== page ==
Dagger in hand
A man of prodigious fortune, coming to add his opinion to some light discussion that was going on casually at his table, began precisely thus: "It can only be a liar or an ignoramus who will say otherwise than," and so on. Pursue that philosophical point, dagger in hand.
--Michel de Montaigne, Of the art of discussion.
Stab back: cmnewman99-at-yahoo.com
Wednesday, November 05, 2003
Sully reposted for general opprobrium this eloquent post from Democratic Underground:
The only way to get rid of this slime bag WASP-Mafia, oil barron ridden cartel of a government, this assault on Americans and anything one could laughingly call "a democracy", relies heavily on what a shit hole Iraq turns into. They need to die so that we can be free. Soldiers usually did that directly--i.e., fight those invading and harming a country. This time they need to die in defense of a lie from a lying adminstration to show these ignorant, dumb Americans that Bush is incompetent. They need to die so that Americans get rid of this deadly scum.Right after reading this, I read Sully's own essay on Bush's seemingly buoyant reelection prospects. In it appears the following passage:
Hmmmm. Am I the only one to note an interesting parallel here? Don't get me wrong. I'm not asserting that the two are morally equivalent. The DU poster obviously resents U.S. soldiers and views the prospect of their deaths with satisfaction even beyond the instrumental value she sees them as having. Sullivan has no such animus toward the Iraqis and does not celebrate their suffering. But he does describe the fact that they are now being targeted by Islamist terrorism as having an "upside." He too is looking at the deaths of innocent people as a salutary development, a catalyst for bringing about a desired change in the political state of affairs.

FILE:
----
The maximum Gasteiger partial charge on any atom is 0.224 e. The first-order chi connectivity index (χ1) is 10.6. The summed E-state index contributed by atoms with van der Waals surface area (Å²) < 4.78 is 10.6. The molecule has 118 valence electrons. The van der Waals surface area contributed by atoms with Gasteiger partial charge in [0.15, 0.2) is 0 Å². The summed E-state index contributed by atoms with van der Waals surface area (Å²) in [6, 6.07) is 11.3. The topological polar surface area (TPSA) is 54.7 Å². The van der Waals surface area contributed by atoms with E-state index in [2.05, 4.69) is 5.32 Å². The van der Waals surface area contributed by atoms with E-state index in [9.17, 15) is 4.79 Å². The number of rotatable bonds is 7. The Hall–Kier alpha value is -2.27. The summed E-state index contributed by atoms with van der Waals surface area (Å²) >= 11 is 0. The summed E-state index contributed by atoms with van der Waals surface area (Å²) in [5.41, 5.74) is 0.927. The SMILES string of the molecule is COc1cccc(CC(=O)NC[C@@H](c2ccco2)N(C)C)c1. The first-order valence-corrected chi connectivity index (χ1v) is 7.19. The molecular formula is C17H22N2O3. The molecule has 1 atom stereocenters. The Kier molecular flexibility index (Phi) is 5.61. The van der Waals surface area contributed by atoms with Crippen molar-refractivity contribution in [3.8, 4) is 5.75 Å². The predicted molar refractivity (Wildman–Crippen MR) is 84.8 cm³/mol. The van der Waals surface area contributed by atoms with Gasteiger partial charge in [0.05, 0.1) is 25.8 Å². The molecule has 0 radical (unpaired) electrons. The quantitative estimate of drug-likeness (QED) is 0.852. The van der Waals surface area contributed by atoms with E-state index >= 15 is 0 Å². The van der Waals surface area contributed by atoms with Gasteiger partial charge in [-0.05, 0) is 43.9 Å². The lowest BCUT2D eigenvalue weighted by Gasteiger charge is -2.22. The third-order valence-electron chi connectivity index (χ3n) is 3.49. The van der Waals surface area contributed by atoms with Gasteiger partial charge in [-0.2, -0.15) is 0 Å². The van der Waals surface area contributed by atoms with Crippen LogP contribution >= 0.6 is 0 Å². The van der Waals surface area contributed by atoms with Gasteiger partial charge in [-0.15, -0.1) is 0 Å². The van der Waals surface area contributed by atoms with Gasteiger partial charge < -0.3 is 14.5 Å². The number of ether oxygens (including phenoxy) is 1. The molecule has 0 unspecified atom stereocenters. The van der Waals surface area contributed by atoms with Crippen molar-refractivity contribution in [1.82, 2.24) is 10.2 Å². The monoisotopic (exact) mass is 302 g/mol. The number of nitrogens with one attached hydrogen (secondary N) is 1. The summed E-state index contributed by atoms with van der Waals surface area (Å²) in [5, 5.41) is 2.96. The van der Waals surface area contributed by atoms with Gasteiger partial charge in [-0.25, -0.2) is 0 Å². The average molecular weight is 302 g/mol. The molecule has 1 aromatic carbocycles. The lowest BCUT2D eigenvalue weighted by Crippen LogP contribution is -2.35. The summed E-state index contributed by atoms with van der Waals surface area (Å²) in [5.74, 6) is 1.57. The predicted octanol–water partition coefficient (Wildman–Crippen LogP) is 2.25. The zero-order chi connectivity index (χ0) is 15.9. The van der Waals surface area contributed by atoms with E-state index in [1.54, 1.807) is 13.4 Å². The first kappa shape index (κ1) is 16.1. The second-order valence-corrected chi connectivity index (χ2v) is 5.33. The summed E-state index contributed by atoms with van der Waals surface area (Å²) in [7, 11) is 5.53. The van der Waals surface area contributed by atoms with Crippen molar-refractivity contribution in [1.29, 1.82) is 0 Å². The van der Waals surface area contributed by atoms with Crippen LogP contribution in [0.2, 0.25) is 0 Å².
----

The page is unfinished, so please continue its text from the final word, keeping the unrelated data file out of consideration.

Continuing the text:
Had the DU poster written her piece without the bile, and merely taken the position that while our soldiers' deaths are tragic, they nevertheless have an "upside" in helping people realize the failings of the Bush administration, I think it would be hard to distinguish her from Sullivan. One could of course still distinguish between the two and judge them morally on the basis of their respective worldviews and the differing end goals in service of which they are willing to countenance loss of life. But they are the same in that each of them sees the violent suffering of others as having instrumental value. Which, undeniably, it can.
So the question becomes: what, if anything, is wrong with seeing that value and responding to it?
Sorry folks, you won't get an answer to that one from me this morning.
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